[osis-core] <hi> types

Troy A. Griffitts osis-core@bibletechnologieswg.org
Wed, 20 Aug 2003 14:31:30 -0700

So does that mean we intend to honor the xml:whitespace="preserve" 
attributed suggested by W3C?

Patrick Durusau wrote:
> Harry,
> Harry Plantinga wrote:
>>> I am concerned that encoders using would use the presentation related 
>>> elements RATHER THAN other elements.  (Ex <hi 
>>> type='smallCaps'>Lord</hi> rather than <divineName 
>>> type='yhwh'>Lord</divineName>, etc...)
>>> I do see a need for <hi> in non-Biblical texts.  If as Chris suggests 
>>> we use <hi> to encode meaning and not presentation we will be better 
>>> off. I would like to say away from type values of bold, italics, 
>>> etc... in favor of strongEmphasis, emphasis, etc...  I don't have a 
>>> good suggestions for a comprehensive set of a type values.  
>> I've seen this debate many times before and usually it is not
>> settled to everyone's satisfaction. However, it is clear that
>> there are times when italics, bold, etc. will be present in a text and 
>> will not be representable in any OSIS markup apart
>> from something like <hi type="bold">.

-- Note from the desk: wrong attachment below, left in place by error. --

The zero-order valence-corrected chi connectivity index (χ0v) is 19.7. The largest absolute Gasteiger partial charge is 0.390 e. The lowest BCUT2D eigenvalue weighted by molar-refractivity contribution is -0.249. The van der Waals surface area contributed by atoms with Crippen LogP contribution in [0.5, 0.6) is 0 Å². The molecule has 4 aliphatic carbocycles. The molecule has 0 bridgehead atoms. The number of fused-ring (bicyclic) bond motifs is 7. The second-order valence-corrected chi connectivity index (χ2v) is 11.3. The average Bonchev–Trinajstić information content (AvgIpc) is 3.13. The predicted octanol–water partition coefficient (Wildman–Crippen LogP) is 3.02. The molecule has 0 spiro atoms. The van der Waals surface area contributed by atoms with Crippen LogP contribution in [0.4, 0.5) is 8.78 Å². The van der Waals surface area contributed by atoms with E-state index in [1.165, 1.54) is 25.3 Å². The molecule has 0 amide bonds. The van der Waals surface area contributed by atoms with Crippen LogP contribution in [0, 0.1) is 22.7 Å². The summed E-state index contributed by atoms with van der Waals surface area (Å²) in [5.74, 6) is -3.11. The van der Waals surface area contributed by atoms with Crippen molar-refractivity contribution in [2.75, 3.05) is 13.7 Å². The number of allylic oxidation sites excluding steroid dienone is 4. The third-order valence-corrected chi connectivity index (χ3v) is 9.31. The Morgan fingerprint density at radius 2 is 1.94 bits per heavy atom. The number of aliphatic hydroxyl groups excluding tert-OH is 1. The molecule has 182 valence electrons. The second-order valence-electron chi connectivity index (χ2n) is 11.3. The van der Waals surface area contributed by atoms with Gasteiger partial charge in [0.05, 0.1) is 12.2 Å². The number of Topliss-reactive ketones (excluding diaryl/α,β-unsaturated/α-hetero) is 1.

> Say its not so, Harry! ;-)
>> It is also clear to me that 95% of the time encoders are going
>> to be unwilling to go through an old book and figure out
>> what each instance of italicized text means when there is
>> <hi type="italics"> available that meets 95% of people's usage
>> needs.
>> That is, everyone has a threshhold at which they say "I just
>> mean italics, darnit!" but if italics is an available markup
>> option, it'll be used much more than some will find desirable.
>> But if there is no way of marking some text as 'italics', OSIS will 
>> not be usable for quick-and-dirty conversion of
>> texts from one markup to another -- only for very laborious,
>> hand-tuned markup. If that's what you want, go for it!
> I think Harry has the right of it, reluctantly, but I do. Getting large 
> amounts of texts into some semblance of reasonable markup is difficult 
> enough without insisting on practices that most encoders either aren't 
> capable of following or won't. At best the material is unmarked 
> altogether, at worse they don't use the markup system at all.
> I would go with Chris's suggestion of common names, such as italic, 
> bold, etc., (yea, verily, presentation language) rather than less 
> intuitive alternatives.
> Actually we could begin to build NLP software with knowledge bases of 
> terms, names, etc., that would allow some automated upgrading of less 
> complex encoding.
> Hope everyone is having a great day!
> Patrick
>> -Harry
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